Originally intended as a gradual buildup of troops by the United States, Operation Just Cause was significantly changes over the course of 1989. Reasons for these changes in operational procedure came from the events that eventually led to the operation as we know it today. Relations between the US Administration and the Panamanian dictator Manuel Noriega had been declining throughout the year and all these events escalated into the eventual Operation Just Cause, but that year was just the tip of the ice berg.
After many interesting events, dating all the way to the 1960s (Noriega assisting the Contra groups in Nicaragua, the US War on Drugs…), the Operation Just Cause was launched on December 20th, 1989. The goal of the operation was to restore the democratic government to Panama, led by Guillermo Endara and arrest Manuel Noriega on drug trafficking charges. There are some very interesting historical events leading up to this. Of special interest to myself, is Operation Snowcap (1987-1994), which was the counter-narcotics operation led by the DEA. Without going more into the details of that particular operation, I recommend reading further about it, if the history and background details about Just Cause interest you.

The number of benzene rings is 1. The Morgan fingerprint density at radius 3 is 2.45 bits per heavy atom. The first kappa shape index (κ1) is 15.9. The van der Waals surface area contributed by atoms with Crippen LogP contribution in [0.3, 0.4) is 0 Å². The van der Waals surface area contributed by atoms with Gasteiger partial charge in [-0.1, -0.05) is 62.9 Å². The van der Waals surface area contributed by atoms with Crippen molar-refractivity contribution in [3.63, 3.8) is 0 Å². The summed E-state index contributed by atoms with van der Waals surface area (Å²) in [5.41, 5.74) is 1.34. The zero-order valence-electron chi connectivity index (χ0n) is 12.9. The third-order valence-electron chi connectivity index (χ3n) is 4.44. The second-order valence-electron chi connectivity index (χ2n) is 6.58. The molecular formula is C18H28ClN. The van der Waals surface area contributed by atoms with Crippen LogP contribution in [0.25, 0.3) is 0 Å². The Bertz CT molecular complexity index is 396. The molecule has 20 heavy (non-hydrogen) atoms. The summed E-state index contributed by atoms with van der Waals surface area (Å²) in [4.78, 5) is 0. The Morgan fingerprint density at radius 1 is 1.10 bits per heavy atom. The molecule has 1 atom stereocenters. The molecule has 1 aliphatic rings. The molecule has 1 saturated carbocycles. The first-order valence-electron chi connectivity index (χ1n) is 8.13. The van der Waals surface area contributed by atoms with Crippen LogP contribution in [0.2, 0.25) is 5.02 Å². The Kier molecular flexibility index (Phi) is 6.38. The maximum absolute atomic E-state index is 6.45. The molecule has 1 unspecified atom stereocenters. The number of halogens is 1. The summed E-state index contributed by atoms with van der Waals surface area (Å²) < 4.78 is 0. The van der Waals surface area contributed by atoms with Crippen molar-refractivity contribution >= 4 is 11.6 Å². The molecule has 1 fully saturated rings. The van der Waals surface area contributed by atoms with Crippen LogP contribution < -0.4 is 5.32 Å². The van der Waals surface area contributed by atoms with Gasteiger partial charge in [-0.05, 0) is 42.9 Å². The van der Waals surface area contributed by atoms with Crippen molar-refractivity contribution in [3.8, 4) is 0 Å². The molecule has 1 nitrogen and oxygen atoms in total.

On this post, I will be highlighting my Operation Just Cause Ranger kit. During the operation, for example, we can see 2nd Battalion Rangers using the M723 carbine, which was common in various configurations with Delta Force. After the operation, few images show Rangers using this particular carbine, as they opted for the RO727 carbine. This was due to the A2 style rear sights of the carbine, which they already had on their M16A2’s. Let’s dive into this one, sports fans!
“How does my hair look?” – The 80s woodland hair
While not limited to just Operation Just Cause, the use of strips cut from an old woodland BDU and attached to your helmet is the look which always reminds me of Operation Just Cause. Personally, this was might have been the first time I saw this method being used and I have always found it looked cool. Add some woodland BDUs to that and some retro old school rifles and we have an aesthetic mix of pure visual badassery. Let me show you how I replicated this, but first let’s look at what you need.